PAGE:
08:02 JY: One of the biggest problems is finding and assigning the accountability and empowering them to act as this decision maker. That is in many ways, the secret sauce. If you get that put in place, other things become significantly easier.
08:18 KL: Would you like to speak to that? Was that a problem, is that a non-problem?
08:21 EM: Oh, absolutely. That was something that very much had to be engineered from our living in a very, very waterfall environment. So, the way we actually got around that, we do in fact have product owners, we have a couple of them for different large facets of our system, because it's a very, very complex system. We have also what we call capability owners, who are empowered by the product owners, so they're sort of a product owner lite. And there's literally one of those in each of our development teams.
08:52 KL: Is that so they can be present and represented in each of the areas?
08:55 EM: They make those decisions and then they coordinate with the actual product owner to ensure that we're harmonizing our highest priorities and that we're doing things the right way.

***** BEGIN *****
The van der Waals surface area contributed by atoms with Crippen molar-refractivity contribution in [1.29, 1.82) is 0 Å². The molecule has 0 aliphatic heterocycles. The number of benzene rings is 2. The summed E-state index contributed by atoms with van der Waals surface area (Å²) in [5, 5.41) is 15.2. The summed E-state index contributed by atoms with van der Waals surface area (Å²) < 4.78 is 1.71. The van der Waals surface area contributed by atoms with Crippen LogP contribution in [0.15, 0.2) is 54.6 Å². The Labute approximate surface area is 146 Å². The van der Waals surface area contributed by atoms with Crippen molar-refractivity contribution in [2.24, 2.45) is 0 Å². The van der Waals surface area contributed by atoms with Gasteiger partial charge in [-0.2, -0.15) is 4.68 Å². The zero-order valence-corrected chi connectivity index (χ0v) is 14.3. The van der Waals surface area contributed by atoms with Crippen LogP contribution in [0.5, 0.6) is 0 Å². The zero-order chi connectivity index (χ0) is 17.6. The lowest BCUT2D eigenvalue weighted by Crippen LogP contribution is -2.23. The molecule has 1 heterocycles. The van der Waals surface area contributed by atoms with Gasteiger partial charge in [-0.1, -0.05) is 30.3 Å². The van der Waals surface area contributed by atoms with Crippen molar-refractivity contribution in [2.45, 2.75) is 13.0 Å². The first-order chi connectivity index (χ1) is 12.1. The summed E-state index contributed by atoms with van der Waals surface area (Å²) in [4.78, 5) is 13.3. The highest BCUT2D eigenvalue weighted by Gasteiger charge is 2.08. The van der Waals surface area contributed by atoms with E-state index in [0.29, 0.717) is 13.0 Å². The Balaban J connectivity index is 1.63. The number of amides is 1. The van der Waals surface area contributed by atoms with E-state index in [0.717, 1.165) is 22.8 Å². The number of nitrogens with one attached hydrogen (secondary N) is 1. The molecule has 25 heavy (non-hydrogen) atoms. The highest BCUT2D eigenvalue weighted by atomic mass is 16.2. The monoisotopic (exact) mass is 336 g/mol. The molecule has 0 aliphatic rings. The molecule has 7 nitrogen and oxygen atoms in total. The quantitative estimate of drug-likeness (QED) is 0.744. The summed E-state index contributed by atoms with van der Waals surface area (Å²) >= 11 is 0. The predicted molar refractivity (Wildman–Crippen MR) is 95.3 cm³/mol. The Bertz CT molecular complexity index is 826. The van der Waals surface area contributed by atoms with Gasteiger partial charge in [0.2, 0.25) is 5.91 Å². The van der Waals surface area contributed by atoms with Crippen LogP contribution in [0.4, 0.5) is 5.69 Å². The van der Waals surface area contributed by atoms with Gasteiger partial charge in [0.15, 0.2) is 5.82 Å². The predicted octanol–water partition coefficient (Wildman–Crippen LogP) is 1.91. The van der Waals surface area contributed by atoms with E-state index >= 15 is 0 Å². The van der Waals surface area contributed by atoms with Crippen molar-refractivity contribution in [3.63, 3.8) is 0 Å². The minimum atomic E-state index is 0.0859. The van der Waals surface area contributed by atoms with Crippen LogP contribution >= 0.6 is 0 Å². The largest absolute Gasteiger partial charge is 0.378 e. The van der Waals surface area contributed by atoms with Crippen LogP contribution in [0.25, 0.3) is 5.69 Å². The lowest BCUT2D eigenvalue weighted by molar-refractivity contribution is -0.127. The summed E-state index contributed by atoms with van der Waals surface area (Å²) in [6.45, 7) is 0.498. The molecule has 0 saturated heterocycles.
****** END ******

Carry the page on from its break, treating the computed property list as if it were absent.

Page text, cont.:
09:04 JY: There's no one best method. You have to navigate your own sea.
09:09 EM: That's what you're kind of describing?
09:11 JY: Yes, absolutely. The key here is to get the best possible decision making at the right time.
09:23 KL: Does this approach in the world change the commitment and interaction on the business side?
09:29 EM: Absolutely.
09:31 KL: Is their amount of effort in dealing with the IT system different at that senior level?
09:35 EM: So, what's interesting is that I don't think we had a feel prior to heading down this path for just how disconnected the business side was from the work.
09:47 JY: And vice versa. [chuckle]
09:48 EM: Well, sure. And frankly, the most difficult part, I believe, of our whole journey has been to change the mindset of the product owners and the folks on the business side that they in fact have that ongoing responsibility to be involved in getting what it is that they need and they want. Instead of sitting back and letting someone develop it for them, only to come back and tell them everything that's wrong about it. If there's something wrong about this tiny piece we did in this two week period of time, this is your window to tell us about it. You had better be there and be engaged and understand what it is you're asking for, or you're robbing the team of efficiencies.
10:28 KL: So one of the earlier questions I was gonna have is really around how much of this is related to organizational culture change. The way I got started here was some senior people outside of the environment said, "We need to try this new way of doing things." Is that where it came from?